11. 11. VALS – a psychographic theory (Values, Attitudes and Lifestyles) tool to determine the placement of a given product to a target segment
    12. 12. Benefits Segmentation Target Usage rate Benefits Sought psychographics Demographics Geography Mass Market The process of grouping customers into market segments according to the benefits they seek from the product. “Features Tell Benefits Sell”
    13. 13. User Rate Target Dividing a market by the amount of product bought or consumed. Usage rate Benefits Sought psychographics Demographics Geography Mass Market Pareto Theory - A principle holding that 20 per cent of all customers generate 80 per cent of the demand.
    14. 14. Value segmentation – Pareto Theory - illustrations The 80/20 rule Brand User 20% Revenue/Profits Loyal 20% 20% Semi-Loyal Switchers Competitive Brand User 40% Non User of . Category 20% Source: Garth Hallberg 17 80%
    15. 15. Appropriate Market Segmentation Substantiality Segment must be large enough to warrant a special marketing mix. Identifiability/ measurability Segments must be identifiable and their size measurable. Accessibility Members of targeted segments must be reachable with marketing mix. Responsiveness Unless segment responds to a marketing mix differently, no separate treatment is needed.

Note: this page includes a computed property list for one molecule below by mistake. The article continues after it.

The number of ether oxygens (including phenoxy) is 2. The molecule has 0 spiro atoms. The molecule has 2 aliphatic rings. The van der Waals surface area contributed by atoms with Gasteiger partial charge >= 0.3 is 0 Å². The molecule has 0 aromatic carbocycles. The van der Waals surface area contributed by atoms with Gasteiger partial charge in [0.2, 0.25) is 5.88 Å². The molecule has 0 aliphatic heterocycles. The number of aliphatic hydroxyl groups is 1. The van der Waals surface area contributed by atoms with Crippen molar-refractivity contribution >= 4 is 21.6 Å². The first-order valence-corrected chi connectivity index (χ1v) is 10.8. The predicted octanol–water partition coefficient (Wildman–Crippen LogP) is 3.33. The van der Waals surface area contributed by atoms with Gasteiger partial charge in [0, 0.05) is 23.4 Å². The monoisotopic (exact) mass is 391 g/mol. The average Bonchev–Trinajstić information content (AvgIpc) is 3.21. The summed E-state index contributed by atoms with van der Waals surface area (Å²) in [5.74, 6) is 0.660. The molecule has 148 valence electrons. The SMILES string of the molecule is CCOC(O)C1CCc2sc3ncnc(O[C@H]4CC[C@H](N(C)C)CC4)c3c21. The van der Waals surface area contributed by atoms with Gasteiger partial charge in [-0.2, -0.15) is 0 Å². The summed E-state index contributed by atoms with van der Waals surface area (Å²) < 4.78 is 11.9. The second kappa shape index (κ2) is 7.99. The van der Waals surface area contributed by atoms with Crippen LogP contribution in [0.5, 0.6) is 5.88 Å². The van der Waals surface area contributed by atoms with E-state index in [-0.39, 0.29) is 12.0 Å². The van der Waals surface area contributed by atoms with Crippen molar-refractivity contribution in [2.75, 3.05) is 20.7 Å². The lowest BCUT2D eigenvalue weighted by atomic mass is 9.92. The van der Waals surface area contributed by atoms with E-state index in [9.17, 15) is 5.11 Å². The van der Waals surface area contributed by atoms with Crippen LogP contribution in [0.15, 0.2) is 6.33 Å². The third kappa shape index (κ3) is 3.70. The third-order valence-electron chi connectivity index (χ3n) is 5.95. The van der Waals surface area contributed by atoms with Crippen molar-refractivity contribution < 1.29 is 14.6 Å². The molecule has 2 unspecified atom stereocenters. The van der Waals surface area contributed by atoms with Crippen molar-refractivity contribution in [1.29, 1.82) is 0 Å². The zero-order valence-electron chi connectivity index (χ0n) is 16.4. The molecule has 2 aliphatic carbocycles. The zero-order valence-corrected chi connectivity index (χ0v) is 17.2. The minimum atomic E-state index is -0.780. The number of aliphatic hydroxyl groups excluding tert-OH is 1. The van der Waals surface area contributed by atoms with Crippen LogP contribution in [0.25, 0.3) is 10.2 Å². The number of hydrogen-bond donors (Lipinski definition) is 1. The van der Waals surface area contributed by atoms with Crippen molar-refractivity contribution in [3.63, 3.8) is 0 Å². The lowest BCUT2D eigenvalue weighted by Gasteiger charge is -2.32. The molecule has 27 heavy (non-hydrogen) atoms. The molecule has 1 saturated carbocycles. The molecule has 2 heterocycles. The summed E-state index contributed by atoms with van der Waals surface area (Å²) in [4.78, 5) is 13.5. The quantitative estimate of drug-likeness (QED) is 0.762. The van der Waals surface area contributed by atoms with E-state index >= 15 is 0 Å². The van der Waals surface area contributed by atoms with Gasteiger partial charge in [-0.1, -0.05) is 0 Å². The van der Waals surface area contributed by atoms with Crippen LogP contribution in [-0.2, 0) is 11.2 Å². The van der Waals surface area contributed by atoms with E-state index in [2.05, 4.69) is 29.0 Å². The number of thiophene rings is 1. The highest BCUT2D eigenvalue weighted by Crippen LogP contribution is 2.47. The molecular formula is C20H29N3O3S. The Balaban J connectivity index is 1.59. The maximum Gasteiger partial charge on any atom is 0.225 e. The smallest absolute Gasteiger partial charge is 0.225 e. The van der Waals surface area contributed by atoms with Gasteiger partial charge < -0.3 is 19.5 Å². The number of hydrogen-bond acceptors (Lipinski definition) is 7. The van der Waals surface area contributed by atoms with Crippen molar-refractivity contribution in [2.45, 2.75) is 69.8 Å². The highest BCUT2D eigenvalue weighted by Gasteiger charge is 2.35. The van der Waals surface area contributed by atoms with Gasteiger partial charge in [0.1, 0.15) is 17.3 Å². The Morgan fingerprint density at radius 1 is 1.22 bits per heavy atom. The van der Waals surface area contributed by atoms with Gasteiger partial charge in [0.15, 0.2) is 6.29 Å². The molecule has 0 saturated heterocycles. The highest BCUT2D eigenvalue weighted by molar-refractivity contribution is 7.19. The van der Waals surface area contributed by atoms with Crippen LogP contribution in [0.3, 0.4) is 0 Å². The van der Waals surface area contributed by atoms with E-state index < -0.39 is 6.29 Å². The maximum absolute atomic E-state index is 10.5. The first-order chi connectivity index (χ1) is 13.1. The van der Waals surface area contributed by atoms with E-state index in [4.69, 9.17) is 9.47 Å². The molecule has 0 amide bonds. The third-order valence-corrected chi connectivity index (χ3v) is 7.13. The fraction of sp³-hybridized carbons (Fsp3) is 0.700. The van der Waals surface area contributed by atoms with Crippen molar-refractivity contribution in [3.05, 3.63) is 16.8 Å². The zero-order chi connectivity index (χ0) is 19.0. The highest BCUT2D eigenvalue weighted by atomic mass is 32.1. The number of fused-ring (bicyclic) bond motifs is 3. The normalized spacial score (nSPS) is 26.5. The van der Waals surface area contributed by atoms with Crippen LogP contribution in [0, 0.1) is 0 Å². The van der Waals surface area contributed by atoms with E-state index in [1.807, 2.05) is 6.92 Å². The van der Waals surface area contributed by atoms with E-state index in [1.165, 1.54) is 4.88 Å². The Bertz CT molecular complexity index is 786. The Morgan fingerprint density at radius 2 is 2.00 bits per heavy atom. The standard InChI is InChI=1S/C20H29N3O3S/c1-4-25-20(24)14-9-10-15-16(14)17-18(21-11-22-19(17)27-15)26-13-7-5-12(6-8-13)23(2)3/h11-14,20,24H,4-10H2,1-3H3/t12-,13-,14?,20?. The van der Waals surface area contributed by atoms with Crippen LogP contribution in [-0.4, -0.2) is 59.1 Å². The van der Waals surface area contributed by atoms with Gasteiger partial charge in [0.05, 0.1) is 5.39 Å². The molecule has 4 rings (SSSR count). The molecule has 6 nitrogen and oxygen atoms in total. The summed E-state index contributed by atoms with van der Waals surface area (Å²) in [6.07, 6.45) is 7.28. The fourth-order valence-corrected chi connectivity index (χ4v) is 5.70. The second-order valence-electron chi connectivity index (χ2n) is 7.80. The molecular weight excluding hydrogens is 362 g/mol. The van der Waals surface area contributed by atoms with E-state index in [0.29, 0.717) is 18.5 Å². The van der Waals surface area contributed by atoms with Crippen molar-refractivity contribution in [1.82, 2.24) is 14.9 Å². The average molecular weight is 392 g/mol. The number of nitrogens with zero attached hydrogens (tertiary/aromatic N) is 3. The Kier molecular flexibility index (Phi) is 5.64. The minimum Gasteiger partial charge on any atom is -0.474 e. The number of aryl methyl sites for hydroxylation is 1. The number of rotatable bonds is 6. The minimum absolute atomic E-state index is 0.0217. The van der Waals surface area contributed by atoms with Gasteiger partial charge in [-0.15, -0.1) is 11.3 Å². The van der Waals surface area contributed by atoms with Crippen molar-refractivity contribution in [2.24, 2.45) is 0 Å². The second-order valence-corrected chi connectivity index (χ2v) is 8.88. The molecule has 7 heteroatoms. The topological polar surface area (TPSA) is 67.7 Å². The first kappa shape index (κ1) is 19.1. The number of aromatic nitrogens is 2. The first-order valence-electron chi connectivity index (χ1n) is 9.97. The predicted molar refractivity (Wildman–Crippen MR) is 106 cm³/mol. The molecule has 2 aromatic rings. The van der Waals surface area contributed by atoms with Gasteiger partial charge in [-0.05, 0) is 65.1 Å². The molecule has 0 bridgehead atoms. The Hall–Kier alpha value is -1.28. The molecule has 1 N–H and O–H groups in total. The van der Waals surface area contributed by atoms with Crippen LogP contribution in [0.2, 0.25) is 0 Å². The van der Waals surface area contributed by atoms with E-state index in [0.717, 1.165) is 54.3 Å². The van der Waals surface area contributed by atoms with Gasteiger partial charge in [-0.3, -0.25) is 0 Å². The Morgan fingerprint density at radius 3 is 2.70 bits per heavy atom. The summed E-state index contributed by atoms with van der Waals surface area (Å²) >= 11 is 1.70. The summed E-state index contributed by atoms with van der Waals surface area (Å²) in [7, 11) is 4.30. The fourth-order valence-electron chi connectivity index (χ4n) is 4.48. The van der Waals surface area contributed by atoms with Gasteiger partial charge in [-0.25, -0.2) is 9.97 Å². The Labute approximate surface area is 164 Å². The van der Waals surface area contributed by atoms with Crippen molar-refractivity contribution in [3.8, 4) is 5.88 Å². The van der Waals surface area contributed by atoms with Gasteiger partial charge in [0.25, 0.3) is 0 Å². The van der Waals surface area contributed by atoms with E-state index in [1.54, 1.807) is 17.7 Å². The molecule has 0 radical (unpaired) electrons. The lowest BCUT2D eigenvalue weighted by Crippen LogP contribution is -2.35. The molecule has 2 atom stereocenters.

16. 16. Appropriate Market Segmentation Homogeneous (similar) within Heterogeneous (different) between Operational the customers in a market segment should be as similar as possible with respect to their likely responses to marketing mix variables and their segmenting dimensions. the customers in different segments should be as different as possible with respect to their likely responses to marketing mix variables and their segmenting dimensions. the segmenting dimensions should be useful for identifying customers and deciding on marketing mix variables.
    17. 17. Positioning Targeting Segmentation
    18. 18. Developing a Market Mix for each segment – Six Rings of value; integrating the customer’s experience
    19. 19. Population Size • 751,223 (Census 2002) 214,970 square km Location Time Zone Currency Between 1o & 9o North Latitude and 57o & 61oWest Longitude GMT - 04:00 Guyana Dollar (G$) Per capita GDP 2009 (rebased series) US$2,308.50 Nominal GDP 2009 (rebased series) G$359,549 million Real GDP 2009 (rebased series) Inflation Rates (%) Average Exchange Rate (Mid Rate) G$296,419 million Jan - Jun '10: 2.0 Aug '09: 3.1 Sept '09: 3.4 Dec '09: 3.6 Jun '10: G$202.40 to US $1 Jul '10: G$202.34 to US $1 Aug '10: G$202.47 to US $1